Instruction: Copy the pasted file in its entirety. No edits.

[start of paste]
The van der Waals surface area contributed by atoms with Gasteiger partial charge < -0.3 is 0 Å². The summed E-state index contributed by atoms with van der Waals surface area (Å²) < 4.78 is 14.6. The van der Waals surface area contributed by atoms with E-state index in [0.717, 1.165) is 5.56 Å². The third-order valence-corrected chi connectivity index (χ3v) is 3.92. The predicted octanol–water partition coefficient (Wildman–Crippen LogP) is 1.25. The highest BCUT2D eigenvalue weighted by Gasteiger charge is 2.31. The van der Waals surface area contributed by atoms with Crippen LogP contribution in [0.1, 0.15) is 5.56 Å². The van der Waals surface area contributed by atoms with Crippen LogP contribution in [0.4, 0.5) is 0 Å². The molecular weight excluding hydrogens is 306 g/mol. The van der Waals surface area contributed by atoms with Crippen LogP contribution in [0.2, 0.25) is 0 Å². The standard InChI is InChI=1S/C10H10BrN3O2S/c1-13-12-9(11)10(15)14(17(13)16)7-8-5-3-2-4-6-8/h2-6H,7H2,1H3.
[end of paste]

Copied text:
The van der Waals surface area contributed by atoms with Gasteiger partial charge < -0.3 is 0 Å². The summed E-state index contributed by atoms with van der Waals surface area (Å²) < 4.78 is 14.6. The van der Waals surface area contributed by atoms with E-state index in [0.717, 1.165) is 5.56 Å². The third-order valence-corrected chi connectivity index (χ3v) is 3.92. The predicted octanol–water partition coefficient (Wildman–Crippen LogP) is 1.25. The highest BCUT2D eigenvalue weighted by Gasteiger charge is 2.31. The van der Waals surface area contributed by atoms with Crippen LogP contribution in [0.1, 0.15) is 5.56 Å². The van der Waals surface area contributed by atoms with Crippen LogP contribution in [0.4, 0.5) is 0 Å². The molecular weight excluding hydrogens is 306 g/mol. The van der Waals surface area contributed by atoms with Crippen LogP contribution in [0.2, 0.25) is 0 Å². The standard InChI is InChI=1S/C10H10BrN3O2S/c1-13-12-9(11)10(15)14(17(13)16)7-8-5-3-2-4-6-8/h2-6H,7H2,1H3.